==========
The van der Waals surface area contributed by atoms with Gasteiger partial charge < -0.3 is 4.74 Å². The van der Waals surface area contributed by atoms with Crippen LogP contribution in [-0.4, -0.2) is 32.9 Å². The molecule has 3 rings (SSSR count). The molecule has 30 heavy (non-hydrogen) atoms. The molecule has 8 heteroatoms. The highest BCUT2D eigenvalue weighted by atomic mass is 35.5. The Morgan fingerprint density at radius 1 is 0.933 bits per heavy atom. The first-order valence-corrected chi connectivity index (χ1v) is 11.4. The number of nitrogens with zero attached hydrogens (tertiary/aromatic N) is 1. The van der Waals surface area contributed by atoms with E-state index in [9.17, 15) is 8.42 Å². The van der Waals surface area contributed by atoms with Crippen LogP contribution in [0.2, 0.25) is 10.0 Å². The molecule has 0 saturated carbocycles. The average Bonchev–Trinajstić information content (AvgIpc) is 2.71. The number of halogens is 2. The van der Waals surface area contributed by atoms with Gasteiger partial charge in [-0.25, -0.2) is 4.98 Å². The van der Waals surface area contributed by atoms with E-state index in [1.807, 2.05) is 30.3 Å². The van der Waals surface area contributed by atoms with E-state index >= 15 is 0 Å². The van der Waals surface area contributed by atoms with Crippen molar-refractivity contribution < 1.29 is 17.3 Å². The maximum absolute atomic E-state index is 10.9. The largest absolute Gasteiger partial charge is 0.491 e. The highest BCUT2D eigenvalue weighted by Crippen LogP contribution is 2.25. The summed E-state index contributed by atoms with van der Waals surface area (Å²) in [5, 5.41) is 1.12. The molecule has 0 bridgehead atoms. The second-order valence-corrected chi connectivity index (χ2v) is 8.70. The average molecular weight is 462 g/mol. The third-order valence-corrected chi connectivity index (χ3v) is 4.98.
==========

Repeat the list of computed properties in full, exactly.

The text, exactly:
The van der Waals surface area contributed by atoms with Gasteiger partial charge < -0.3 is 4.74 Å². The van der Waals surface area contributed by atoms with Crippen LogP contribution in [-0.4, -0.2) is 32.9 Å². The molecule has 3 rings (SSSR count). The molecule has 30 heavy (non-hydrogen) atoms. The molecule has 8 heteroatoms. The highest BCUT2D eigenvalue weighted by atomic mass is 35.5. The Morgan fingerprint density at radius 1 is 0.933 bits per heavy atom. The first-order valence-corrected chi connectivity index (χ1v) is 11.4. The number of nitrogens with zero attached hydrogens (tertiary/aromatic N) is 1. The van der Waals surface area contributed by atoms with E-state index in [9.17, 15) is 8.42 Å². The van der Waals surface area contributed by atoms with Crippen LogP contribution in [0.2, 0.25) is 10.0 Å². The molecule has 0 saturated carbocycles. The average Bonchev–Trinajstić information content (AvgIpc) is 2.71. The number of halogens is 2. The van der Waals surface area contributed by atoms with Gasteiger partial charge in [-0.25, -0.2) is 4.98 Å². The van der Waals surface area contributed by atoms with E-state index in [1.807, 2.05) is 30.3 Å². The van der Waals surface area contributed by atoms with E-state index >= 15 is 0 Å². The van der Waals surface area contributed by atoms with Crippen molar-refractivity contribution < 1.29 is 17.3 Å². The maximum absolute atomic E-state index is 10.9. The largest absolute Gasteiger partial charge is 0.491 e. The highest BCUT2D eigenvalue weighted by Crippen LogP contribution is 2.25. The summed E-state index contributed by atoms with van der Waals surface area (Å²) in [5, 5.41) is 1.12. The molecule has 0 bridgehead atoms. The second-order valence-corrected chi connectivity index (χ2v) is 8.70. The average molecular weight is 462 g/mol. The third-order valence-corrected chi connectivity index (χ3v) is 4.98.